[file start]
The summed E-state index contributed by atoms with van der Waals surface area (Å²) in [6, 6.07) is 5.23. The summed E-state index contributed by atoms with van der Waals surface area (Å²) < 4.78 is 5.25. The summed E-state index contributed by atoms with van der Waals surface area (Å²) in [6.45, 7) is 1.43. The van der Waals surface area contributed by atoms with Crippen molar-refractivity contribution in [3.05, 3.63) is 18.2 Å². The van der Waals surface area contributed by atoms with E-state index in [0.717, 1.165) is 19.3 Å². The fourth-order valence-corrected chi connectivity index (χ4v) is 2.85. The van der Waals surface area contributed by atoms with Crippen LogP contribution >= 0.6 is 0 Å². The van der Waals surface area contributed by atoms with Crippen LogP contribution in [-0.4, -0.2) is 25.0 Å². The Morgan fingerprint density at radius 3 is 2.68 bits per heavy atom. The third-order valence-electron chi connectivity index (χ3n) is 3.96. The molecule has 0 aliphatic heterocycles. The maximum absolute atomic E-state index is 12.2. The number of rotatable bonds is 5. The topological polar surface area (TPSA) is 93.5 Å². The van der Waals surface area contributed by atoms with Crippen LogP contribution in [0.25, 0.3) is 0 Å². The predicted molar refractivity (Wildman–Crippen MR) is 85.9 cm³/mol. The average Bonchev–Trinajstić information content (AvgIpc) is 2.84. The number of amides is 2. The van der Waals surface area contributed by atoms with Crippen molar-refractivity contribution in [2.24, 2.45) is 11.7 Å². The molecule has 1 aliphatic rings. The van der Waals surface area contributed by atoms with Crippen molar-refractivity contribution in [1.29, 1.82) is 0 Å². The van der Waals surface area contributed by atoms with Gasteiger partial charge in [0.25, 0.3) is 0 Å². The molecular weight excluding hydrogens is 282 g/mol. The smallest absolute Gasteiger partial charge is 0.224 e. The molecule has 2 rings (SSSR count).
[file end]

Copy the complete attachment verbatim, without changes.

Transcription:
The summed E-state index contributed by atoms with van der Waals surface area (Å²) in [6, 6.07) is 5.23. The summed E-state index contributed by atoms with van der Waals surface area (Å²) < 4.78 is 5.25. The summed E-state index contributed by atoms with van der Waals surface area (Å²) in [6.45, 7) is 1.43. The van der Waals surface area contributed by atoms with Crippen molar-refractivity contribution in [3.05, 3.63) is 18.2 Å². The van der Waals surface area contributed by atoms with E-state index in [0.717, 1.165) is 19.3 Å². The fourth-order valence-corrected chi connectivity index (χ4v) is 2.85. The van der Waals surface area contributed by atoms with Crippen LogP contribution >= 0.6 is 0 Å². The van der Waals surface area contributed by atoms with Crippen LogP contribution in [-0.4, -0.2) is 25.0 Å². The Morgan fingerprint density at radius 3 is 2.68 bits per heavy atom. The third-order valence-electron chi connectivity index (χ3n) is 3.96. The molecule has 0 aliphatic heterocycles. The maximum absolute atomic E-state index is 12.2. The number of rotatable bonds is 5. The topological polar surface area (TPSA) is 93.5 Å². The van der Waals surface area contributed by atoms with Crippen LogP contribution in [0.25, 0.3) is 0 Å². The predicted molar refractivity (Wildman–Crippen MR) is 85.9 cm³/mol. The average Bonchev–Trinajstić information content (AvgIpc) is 2.84. The number of amides is 2. The van der Waals surface area contributed by atoms with Crippen molar-refractivity contribution in [2.24, 2.45) is 11.7 Å². The molecule has 1 aliphatic rings. The van der Waals surface area contributed by atoms with Crippen molar-refractivity contribution in [1.29, 1.82) is 0 Å². The van der Waals surface area contributed by atoms with Gasteiger partial charge in [0.25, 0.3) is 0 Å². The molecular weight excluding hydrogens is 282 g/mol. The smallest absolute Gasteiger partial charge is 0.224 e. The molecule has 2 rings (SSSR count).